Thursday, July 17, 2014
Old Amana Clothing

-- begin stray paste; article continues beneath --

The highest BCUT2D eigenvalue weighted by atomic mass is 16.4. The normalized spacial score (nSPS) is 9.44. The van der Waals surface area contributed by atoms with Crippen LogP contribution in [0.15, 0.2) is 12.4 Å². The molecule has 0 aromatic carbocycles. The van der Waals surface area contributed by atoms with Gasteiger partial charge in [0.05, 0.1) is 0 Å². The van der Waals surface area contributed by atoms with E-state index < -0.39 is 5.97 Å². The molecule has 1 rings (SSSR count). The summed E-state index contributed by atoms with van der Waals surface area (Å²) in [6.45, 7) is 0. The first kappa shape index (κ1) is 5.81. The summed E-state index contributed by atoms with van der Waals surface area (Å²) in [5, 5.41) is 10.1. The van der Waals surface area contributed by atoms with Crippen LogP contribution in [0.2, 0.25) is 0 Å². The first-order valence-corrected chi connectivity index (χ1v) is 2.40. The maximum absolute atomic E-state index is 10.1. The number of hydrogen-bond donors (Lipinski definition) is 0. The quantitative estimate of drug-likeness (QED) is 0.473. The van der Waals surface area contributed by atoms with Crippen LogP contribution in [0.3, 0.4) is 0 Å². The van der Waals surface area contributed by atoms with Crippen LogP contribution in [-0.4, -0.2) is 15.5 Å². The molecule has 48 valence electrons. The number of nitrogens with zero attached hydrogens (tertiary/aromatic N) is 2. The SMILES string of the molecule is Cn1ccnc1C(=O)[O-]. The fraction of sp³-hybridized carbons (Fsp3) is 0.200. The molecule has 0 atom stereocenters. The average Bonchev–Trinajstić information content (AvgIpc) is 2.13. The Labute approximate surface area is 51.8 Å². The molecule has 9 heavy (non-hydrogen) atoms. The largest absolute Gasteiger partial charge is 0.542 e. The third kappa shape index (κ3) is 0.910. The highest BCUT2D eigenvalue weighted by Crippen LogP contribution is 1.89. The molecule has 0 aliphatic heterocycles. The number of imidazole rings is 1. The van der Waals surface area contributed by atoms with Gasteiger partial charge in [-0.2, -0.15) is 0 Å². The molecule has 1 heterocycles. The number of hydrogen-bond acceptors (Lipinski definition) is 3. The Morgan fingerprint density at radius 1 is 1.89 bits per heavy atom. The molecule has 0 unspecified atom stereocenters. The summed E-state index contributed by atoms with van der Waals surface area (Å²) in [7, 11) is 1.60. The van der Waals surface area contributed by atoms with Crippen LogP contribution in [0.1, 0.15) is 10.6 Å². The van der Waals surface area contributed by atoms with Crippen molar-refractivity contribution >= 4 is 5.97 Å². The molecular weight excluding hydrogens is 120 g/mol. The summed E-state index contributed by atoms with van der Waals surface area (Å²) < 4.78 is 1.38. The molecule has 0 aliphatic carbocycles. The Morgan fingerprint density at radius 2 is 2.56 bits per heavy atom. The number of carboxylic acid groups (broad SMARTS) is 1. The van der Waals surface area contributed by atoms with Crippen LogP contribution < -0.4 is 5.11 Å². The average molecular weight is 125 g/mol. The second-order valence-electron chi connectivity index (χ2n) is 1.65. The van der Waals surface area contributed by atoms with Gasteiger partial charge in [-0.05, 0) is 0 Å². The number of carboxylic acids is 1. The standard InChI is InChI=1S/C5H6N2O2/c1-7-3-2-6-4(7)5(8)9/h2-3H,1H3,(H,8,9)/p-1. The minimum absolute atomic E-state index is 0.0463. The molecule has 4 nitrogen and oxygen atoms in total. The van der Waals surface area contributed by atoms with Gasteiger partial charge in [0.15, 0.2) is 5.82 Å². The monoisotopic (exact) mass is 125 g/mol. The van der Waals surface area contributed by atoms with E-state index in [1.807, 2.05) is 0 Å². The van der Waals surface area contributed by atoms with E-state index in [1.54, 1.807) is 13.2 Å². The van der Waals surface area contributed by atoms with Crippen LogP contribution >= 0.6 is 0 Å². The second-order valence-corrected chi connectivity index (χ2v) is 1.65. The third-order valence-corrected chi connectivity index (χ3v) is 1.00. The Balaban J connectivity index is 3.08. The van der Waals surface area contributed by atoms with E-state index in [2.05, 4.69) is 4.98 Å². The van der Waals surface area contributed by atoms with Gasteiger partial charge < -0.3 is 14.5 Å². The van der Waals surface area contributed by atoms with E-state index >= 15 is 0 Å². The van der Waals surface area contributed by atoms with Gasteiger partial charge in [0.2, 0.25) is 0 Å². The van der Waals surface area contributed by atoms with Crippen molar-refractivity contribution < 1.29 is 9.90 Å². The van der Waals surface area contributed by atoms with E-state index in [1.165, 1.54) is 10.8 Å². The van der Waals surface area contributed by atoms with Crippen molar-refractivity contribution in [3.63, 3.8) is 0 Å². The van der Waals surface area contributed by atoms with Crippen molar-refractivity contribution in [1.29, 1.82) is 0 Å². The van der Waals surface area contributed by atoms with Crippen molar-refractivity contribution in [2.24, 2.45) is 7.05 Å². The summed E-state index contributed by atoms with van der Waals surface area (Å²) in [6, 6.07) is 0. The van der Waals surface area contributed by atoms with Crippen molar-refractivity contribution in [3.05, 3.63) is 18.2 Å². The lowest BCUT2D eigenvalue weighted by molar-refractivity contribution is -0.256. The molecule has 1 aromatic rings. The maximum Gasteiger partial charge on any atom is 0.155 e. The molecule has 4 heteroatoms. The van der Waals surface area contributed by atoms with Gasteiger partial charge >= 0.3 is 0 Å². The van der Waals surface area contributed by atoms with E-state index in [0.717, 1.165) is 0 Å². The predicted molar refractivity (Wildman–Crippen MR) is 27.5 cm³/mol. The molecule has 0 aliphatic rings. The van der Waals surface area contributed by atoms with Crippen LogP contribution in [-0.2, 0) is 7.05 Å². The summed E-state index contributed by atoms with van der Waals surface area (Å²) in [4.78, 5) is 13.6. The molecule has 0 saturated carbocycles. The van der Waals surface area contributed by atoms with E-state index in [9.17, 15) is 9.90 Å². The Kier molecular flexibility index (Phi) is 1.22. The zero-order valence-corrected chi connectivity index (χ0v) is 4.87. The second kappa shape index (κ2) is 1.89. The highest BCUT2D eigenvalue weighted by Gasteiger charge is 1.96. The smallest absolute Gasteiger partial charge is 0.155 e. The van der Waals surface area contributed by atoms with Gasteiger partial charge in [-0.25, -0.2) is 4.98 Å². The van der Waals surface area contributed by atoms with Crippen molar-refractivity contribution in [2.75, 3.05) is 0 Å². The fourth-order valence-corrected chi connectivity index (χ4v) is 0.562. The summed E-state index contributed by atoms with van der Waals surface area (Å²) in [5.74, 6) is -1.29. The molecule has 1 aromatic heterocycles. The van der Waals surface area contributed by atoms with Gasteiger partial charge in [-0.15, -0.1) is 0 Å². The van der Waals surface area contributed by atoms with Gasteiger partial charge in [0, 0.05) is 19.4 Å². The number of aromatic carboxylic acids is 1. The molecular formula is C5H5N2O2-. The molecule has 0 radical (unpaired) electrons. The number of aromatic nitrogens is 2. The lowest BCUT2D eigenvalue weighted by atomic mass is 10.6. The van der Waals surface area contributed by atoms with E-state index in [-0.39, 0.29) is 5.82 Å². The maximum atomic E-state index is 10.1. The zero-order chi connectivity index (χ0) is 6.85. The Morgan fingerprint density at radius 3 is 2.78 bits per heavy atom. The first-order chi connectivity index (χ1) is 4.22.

The dress of old Amana Community of Inspirationists, dictated by religious beliefs to "avoid a life of variety", was very plain. This seemed fitting to match the kind, placid faces. A village tailor used to make all the men's clothing with yard goods from the woolen mill. Some were ordered from outside towns as it was cheaper than making it. The women and children dressed alike for a long time. They wore the black, blue, and white calico that was made by the Amana Society. It was known from coast to coast as "Amana CALICO". The skirt was long and full, an apron of moderate length, a shoulder shawl for winter or summer that was pinned on and usually of different CALICO fabrics. Women also wore a small, black cap or a sun bonnet in the summer. Cottons were wore in summer, woolens in winter. Every women made her own clothes and those for her children. For church, the costume was black throughout, an apron, shawl, cap and black dress, very simple and seldom seen, except among the elder sisters. With a World War , the costume relaxed a bit with the women since at that time the dyeing and printing of the famous "Amana CALICO" was discontinued because of the shortage of Southern cotton fabrics and German indigo dyes. The church dress is much the same today with a more colorful dress under the shawl and apron. The early pieces of clothing are very beautiful, well constructed, and very collectible.